New answers tagged

1

Intuitively, the delta is on the line $t=\tau$. If the cell $[k,k-1]\times[j,j-1]$ doesn't contain that line, the integral is $0$. So now consider the integral $$\int_{j-1}^j \int_{k-1}^k \delta(t-\tau)dtd\tau = \int_{j-1}^j H(t-\tau)\Bigr|_{k-1}^k d\tau$$ $$ = \int_{k-1}^k H(k-\tau) - H(k-1-\tau) d\tau = \int_{k-j}^{k-j+1} H(\tau')-H(\tau'-1)d\tau'$$ ...


0

$$ x(-t) \ast \delta(-t-t_0) = x(-t) \ast \delta(t+t_0) = x(-t) \ast \delta(t-(-t_0)) \\ = x(-(t-(-t_0))) = x(-(t+t_0)). $$ First equality: $\delta$ is even. Second equality: small rewrite. Third equality: $f(t) \ast \delta(t-t_0) = f(t-t_0)$. Fourth equality: obvious rewrite.


3

Based on Wikipedia, the Dirac delta can be loosely thought of as a function on the real line that is defined by $$ \delta (t)=\begin{cases}+\infty ,&t=0\\0,&t\neq 0\end{cases}$$ and which satisfies $$ \int _{-\infty }^{\infty }\delta (t)\,dt=1.$$ This is merely a heuristic characterization. The Dirac delta is not a function in the traditional ...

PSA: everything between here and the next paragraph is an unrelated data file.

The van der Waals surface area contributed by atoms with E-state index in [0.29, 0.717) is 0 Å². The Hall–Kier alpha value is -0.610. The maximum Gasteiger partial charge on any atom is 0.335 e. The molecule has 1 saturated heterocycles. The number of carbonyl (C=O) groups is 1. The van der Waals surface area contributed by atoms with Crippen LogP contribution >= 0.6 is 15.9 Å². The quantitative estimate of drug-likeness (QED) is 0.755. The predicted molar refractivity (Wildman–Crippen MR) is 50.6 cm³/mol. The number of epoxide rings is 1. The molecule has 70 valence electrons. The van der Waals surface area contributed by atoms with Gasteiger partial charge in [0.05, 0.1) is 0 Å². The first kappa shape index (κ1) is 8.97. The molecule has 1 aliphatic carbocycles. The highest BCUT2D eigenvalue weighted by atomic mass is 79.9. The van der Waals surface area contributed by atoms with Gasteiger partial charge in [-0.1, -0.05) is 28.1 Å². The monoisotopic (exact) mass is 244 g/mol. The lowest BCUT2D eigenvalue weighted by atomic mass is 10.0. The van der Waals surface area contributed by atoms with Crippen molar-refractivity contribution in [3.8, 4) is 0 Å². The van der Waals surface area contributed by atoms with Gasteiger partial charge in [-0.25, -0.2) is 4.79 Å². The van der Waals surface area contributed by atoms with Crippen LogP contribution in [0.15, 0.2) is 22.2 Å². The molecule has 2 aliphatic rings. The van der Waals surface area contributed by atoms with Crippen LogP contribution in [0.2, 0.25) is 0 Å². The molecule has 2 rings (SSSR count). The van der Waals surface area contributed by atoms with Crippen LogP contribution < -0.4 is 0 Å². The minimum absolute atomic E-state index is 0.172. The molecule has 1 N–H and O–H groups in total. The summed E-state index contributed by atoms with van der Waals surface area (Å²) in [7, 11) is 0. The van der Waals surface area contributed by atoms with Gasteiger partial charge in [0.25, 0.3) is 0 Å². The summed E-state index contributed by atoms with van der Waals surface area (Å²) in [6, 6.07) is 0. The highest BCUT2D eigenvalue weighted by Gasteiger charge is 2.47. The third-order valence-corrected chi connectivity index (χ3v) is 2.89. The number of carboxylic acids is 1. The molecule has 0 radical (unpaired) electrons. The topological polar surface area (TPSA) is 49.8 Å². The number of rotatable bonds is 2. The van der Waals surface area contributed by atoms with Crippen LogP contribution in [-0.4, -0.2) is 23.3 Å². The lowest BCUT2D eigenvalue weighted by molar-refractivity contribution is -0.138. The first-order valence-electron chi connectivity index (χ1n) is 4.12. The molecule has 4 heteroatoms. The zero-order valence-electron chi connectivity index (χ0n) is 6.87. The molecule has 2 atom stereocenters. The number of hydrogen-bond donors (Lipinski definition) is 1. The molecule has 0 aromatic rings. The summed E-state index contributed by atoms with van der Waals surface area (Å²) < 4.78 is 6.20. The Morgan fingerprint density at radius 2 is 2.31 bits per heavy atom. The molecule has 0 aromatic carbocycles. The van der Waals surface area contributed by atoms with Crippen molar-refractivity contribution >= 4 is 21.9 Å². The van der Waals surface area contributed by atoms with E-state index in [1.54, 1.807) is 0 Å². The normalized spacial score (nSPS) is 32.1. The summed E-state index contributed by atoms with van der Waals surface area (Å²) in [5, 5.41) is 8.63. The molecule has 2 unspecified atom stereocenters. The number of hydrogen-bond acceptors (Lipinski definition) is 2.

1

Recall that the Green's function $G(x,s)$ for this BVP solves $$y''-2y'+y = \delta(x-s), \ \ \ y(-1)=y(1)=0.$$ Since this equation is linear, we can add solutions and all that will change is the right-hand side. If we choose $y(x) = G(x,1/2)+G(x,-1/2)$, then $y$ solves the equation with $g(x) = \delta(x-1/2)+\delta(x+1/2)$


0

When we define the distributional derivative, the form is like \begin{align*} \left<\partial^{\alpha}\varphi,f\right>=(-1)^{|\alpha|}\left<\varphi,\partial^{\alpha}f\right> \end{align*} for good functions $f$, we define in this way such that the integration by parts is allowed.


1

Technically yes. The first term is just zero; in fact this always happens when $f$ is a test function and $d$ is a distribution*, so that distributional integration by parts reads $\int f d' = -\int f' d$ (in shorthand). The second term is just evaluated using the definition of $\delta$. * Here I mean either "$f$ is compactly supported smooth and $d$ is a ...